Surveyors use tools that have evolved to work together, like total stations and plats. The relatively low volume of data produced by a total station lets a viewer see a point and connecting lines and, if the plat was made correctly, understand what the data means. Devices that create 3D volumetric data like point clouds make paper no longer a viable way to consume information created in the field.
The U.S. government recently agreed to fund a new way to access and manipulate data by pulling a page from Star Wars. Through a $58 million contract awarded to Carlsbad, Calif.-based Ostendo Technologies under the Synthetic Holographic Observation (SHO) Program, the Intelligence Advanced Research Projects Activity (IARPA) hopes to advance the development of “hogels”—essentially holographic pixels. The ultimate aim of the project is to create a holographic system that allows users to explore and manipulate complex layers of 3D datasets without fancy headgear or clunky glasses. (Think Princess Leia’s virtual scene with Obi-Wan Kenobi in Star Wars.) Here's an amusing YouTube video about the investment.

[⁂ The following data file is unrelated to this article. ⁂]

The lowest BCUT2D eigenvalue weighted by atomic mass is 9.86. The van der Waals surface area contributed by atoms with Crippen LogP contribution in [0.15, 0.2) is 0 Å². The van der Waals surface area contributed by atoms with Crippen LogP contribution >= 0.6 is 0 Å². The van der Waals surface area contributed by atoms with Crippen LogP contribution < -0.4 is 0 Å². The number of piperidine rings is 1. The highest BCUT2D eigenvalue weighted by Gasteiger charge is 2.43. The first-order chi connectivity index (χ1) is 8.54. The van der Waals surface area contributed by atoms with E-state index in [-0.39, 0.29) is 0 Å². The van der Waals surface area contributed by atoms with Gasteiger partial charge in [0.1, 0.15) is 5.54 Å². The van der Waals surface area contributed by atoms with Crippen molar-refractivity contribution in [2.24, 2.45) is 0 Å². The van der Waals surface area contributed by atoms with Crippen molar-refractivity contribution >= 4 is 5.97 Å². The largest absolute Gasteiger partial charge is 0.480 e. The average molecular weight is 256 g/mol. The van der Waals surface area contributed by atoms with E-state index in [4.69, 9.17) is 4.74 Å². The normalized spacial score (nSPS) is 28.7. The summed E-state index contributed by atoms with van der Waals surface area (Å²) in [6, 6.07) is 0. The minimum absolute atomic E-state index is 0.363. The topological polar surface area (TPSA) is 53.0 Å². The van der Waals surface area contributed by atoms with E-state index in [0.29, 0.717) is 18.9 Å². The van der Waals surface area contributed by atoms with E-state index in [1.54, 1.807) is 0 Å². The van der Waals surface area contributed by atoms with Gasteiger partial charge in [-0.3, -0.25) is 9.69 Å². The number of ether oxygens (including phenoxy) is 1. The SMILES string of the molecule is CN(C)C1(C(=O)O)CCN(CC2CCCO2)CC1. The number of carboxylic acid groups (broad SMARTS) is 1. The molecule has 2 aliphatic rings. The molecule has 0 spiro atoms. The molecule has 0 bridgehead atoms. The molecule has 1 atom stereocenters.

So the evolution continues. First there was paper and pencil; that gave way to screens and drafting programs, but kept the total stations. Now we have 3D holograms designed to make better use of 3D data from LiDAR.
Am I just reaching for connections, or does this development seem like a pattern? If so, what is the next logical step for us as data management professionals?